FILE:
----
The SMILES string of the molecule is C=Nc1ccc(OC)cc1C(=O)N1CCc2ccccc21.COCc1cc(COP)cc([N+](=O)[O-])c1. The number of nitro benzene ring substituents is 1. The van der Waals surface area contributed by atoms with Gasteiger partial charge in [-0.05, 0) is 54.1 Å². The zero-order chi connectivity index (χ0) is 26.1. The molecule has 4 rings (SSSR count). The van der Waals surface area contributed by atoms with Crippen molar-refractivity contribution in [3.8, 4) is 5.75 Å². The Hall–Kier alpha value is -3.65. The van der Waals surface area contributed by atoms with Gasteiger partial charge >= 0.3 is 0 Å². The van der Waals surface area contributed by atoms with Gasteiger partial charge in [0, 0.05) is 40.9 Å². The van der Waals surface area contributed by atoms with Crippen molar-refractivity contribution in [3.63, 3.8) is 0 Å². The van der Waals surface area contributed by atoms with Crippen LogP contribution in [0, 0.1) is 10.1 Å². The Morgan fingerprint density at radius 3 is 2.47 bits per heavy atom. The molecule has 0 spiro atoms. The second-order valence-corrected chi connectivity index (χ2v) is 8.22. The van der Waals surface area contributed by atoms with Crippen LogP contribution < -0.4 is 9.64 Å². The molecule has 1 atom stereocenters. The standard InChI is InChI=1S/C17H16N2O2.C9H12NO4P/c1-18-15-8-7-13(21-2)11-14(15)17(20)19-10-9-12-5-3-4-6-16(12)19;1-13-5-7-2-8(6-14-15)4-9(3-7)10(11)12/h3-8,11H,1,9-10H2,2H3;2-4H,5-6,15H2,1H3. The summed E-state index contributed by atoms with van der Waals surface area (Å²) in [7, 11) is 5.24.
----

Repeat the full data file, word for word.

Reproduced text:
The SMILES string of the molecule is C=Nc1ccc(OC)cc1C(=O)N1CCc2ccccc21.COCc1cc(COP)cc([N+](=O)[O-])c1. The number of nitro benzene ring substituents is 1. The van der Waals surface area contributed by atoms with Gasteiger partial charge in [-0.05, 0) is 54.1 Å². The zero-order chi connectivity index (χ0) is 26.1. The molecule has 4 rings (SSSR count). The van der Waals surface area contributed by atoms with Crippen molar-refractivity contribution in [3.8, 4) is 5.75 Å². The Hall–Kier alpha value is -3.65. The van der Waals surface area contributed by atoms with Gasteiger partial charge >= 0.3 is 0 Å². The van der Waals surface area contributed by atoms with Gasteiger partial charge in [0, 0.05) is 40.9 Å². The van der Waals surface area contributed by atoms with Crippen molar-refractivity contribution in [3.63, 3.8) is 0 Å². The van der Waals surface area contributed by atoms with Crippen LogP contribution in [0, 0.1) is 10.1 Å². The Morgan fingerprint density at radius 3 is 2.47 bits per heavy atom. The molecule has 0 spiro atoms. The second-order valence-corrected chi connectivity index (χ2v) is 8.22. The van der Waals surface area contributed by atoms with Crippen LogP contribution < -0.4 is 9.64 Å². The molecule has 1 atom stereocenters. The standard InChI is InChI=1S/C17H16N2O2.C9H12NO4P/c1-18-15-8-7-13(21-2)11-14(15)17(20)19-10-9-12-5-3-4-6-16(12)19;1-13-5-7-2-8(6-14-15)4-9(3-7)10(11)12/h3-8,11H,1,9-10H2,2H3;2-4H,5-6,15H2,1H3. The summed E-state index contributed by atoms with van der Waals surface area (Å²) in [7, 11) is 5.24.